Updated June 4, 2021
Reading time: 2 minutes
We promise: home insurance binders are less complicated than they seem.
So you’ve just decided on a homeowners policy. You got the coverage you need, you got a fantastic price, and now the agent is sending you the insurance binder. Which begs the question: what is an insurance binder?
Spoiler alert: it has nothing to do with three-ring office supplies. Your insurance binder is a crucial document. When you get it, you’ll need to review it adequately to avoid getting the wrong insurance coverage. This article will show you exactly how to do that!
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An insurance binder is a temporary document representing your insurance contract. It’s the representation of an agreement between you and your insurance company that you hold onto until you receive your insurance policy contract. You’ll receive an insurance binder when you agree to your home insurance policy.
An insurance binder is, at its essence, a placeholder for your actual policy documentation. It details your coverage and the terms of your policy. You can present your insurance binder as proof of insurance when you need to and at your closing, as your mortgage lender will want evidence of insurance. You can also send it to your lender if you are switching home insurance companies.
Your insurance binder is also a valuable tool. You can use it to preliminarily review the agreement you’ve made with your insurance company. For example, if your agent promised you a specific type of coverage, you can verify that type of coverage is listed.
When you get your insurance binder, you’ll need to review all the information. Verifying the details of your policy means you know exactly what’s covered, how it’s covered, and the limitations of coverage.
Review these essential elements:
|Name the Risk||The risk named in your home insurance policy is your home, often referred to as your dwelling. The way your home is identified is by listing your correct address, including the unit number, if applicable. It should also include the coverage limits of your dwelling, also known as the insured value of your home.|
|Name the Insured(s)||This means the owner of the property, so your name should be listed here. If your property has a co-owner like a spouse or other loved one, their name(s) should also be listed. Finally, if your home is financed, the mortgage holder (sometimes called lien holder) should also be listed.|
|Name the Type of Coverage||The type of coverage you purchase will have a designation that begins with “HO-”:|
|Name the Liability Coverage||It may outline more, but at the very least, the liability coverage limits should be named along with the named insured (s) and the property.|
|Name the Deductibles||Your deductible is the amount you’re responsible for in the event of a claim. The most common deductible limits range from no deductible to $2,000. Be sure the deductible is right for you and your emergency savings.|
|Name the Term of the Insurance Binder||This is the length of time the insurance binder is in effect. There should be a start date, and an end date often called an expiry date. Insurance binders tend to last one or two months. Before the expiry of the insurance binder, you should receive the rest of your insurance policy documentation.|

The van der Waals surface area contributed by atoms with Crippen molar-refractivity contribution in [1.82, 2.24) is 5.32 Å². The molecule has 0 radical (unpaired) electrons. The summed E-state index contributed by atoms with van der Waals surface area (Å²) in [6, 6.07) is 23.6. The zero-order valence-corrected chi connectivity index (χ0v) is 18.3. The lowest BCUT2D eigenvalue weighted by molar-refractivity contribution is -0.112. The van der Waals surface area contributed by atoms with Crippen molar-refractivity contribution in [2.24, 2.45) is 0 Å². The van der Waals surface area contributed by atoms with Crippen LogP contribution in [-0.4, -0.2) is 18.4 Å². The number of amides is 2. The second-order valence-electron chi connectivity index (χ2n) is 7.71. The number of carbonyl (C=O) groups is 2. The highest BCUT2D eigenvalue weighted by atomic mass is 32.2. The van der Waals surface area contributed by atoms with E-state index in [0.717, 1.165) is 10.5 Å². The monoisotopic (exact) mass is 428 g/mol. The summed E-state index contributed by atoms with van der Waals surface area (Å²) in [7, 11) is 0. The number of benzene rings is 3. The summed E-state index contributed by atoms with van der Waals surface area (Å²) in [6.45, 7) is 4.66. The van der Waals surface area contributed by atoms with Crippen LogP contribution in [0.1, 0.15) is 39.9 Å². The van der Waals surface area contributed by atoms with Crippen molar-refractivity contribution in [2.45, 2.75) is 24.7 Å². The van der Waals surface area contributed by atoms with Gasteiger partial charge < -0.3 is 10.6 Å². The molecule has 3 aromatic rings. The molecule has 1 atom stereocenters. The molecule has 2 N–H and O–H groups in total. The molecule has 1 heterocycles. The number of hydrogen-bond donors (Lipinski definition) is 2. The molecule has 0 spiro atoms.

|Name the Insurance Company||The insurance company should be clearly listed. If your insurance policy is underwritten through a partner, that partner should also be listed.|
|Name the Insurance Agent||The insurance agent is the person authorizing the insurance binder. The person named should be the agent you’re working with. If your agent is independent of the insurance company, then the insurance agency they work for should also be listed.|
You likely won’t find many specifics in the insurance binder. It’s more of a general overview. That being said, if something appears to be inaccurate based on what you discussed with your agent, bring it up right away. It will be easier to sort things out sooner rather than later.
Your policy documentation will have all the specifics, including limitations and exclusions. Furthermore, if there is a discrepancy between the insurance binder and the insurance contract, the information in the contract is what the insurance company and the law will honor. Be sure to review all of your policy documents when they arrive.
Your car insurance will come with a car insurance binder. Underwriting insurance policies, whether for home insurance or car insurance, takes time. An insurance binder provides coverage to drivers quickly while allowing the insurance company enough time to finish underwriting. You can bring your insurance binder to the dealership and use this documentation as temporary proof of insurance for your new car. Your car insurance binder will have an expiry date, and you should receive your formal policy documentation before the expiry date.
You should receive your insurance documentation before the expiry date of your insurance binder. If you don’t receive your documentation, you will have no proof of insurance and you may not be insured. If you let the binder expire, call your insurance company right away to sort things out. Even better, be proactive. If you haven’t received your documentation before two weeks to expiry, call your insurance company. Better to sort things out before losing coverage. Gaps in coverage leave you vulnerable to financial loss and often results in higher premiums later.
J.J. Starr is a health and finance writer with a background in banking, lending, and financial advising. She holds a Series 6, FINRA, and life insurance licensure and a master's degree from New York University. Through her writing, she strives to use her decade of experience to help consumers make sound financial choices. Connect with J.J. on LinkedIn.Learn More